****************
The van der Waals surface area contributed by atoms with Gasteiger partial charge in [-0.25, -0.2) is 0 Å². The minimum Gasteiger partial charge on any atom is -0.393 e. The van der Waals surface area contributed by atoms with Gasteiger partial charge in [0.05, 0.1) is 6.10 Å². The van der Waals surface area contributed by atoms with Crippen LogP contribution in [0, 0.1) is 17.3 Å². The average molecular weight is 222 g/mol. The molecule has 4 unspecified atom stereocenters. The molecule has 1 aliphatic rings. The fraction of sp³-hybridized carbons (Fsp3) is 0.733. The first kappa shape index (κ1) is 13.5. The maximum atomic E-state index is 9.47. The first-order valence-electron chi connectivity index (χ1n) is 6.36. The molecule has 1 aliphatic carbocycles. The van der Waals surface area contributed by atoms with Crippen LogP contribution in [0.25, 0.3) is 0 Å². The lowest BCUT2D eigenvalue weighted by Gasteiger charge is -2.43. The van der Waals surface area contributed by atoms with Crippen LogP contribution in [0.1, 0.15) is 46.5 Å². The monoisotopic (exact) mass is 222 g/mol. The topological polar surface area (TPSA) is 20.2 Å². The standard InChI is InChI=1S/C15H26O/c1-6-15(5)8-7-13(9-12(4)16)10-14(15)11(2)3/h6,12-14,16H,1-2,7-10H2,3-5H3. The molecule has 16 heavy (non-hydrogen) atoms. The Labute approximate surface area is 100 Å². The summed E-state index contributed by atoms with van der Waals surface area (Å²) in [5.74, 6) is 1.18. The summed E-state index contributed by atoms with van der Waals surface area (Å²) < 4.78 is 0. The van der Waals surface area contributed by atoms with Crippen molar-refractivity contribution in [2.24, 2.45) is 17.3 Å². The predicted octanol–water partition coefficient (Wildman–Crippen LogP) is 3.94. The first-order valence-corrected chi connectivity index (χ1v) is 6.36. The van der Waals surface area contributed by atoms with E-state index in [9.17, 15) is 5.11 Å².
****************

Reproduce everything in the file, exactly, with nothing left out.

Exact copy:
The van der Waals surface area contributed by atoms with Gasteiger partial charge in [-0.25, -0.2) is 0 Å². The minimum Gasteiger partial charge on any atom is -0.393 e. The van der Waals surface area contributed by atoms with Gasteiger partial charge in [0.05, 0.1) is 6.10 Å². The van der Waals surface area contributed by atoms with Crippen LogP contribution in [0, 0.1) is 17.3 Å². The average molecular weight is 222 g/mol. The molecule has 4 unspecified atom stereocenters. The molecule has 1 aliphatic rings. The fraction of sp³-hybridized carbons (Fsp3) is 0.733. The first kappa shape index (κ1) is 13.5. The maximum atomic E-state index is 9.47. The first-order valence-electron chi connectivity index (χ1n) is 6.36. The molecule has 1 aliphatic carbocycles. The van der Waals surface area contributed by atoms with Crippen LogP contribution in [0.25, 0.3) is 0 Å². The lowest BCUT2D eigenvalue weighted by Gasteiger charge is -2.43. The van der Waals surface area contributed by atoms with Crippen LogP contribution in [0.1, 0.15) is 46.5 Å². The monoisotopic (exact) mass is 222 g/mol. The topological polar surface area (TPSA) is 20.2 Å². The standard InChI is InChI=1S/C15H26O/c1-6-15(5)8-7-13(9-12(4)16)10-14(15)11(2)3/h6,12-14,16H,1-2,7-10H2,3-5H3. The molecule has 16 heavy (non-hydrogen) atoms. The Labute approximate surface area is 100 Å². The summed E-state index contributed by atoms with van der Waals surface area (Å²) in [5.74, 6) is 1.18. The summed E-state index contributed by atoms with van der Waals surface area (Å²) < 4.78 is 0. The van der Waals surface area contributed by atoms with Crippen molar-refractivity contribution in [2.24, 2.45) is 17.3 Å². The predicted octanol–water partition coefficient (Wildman–Crippen LogP) is 3.94. The first-order valence-corrected chi connectivity index (χ1v) is 6.36. The van der Waals surface area contributed by atoms with E-state index in [9.17, 15) is 5.11 Å².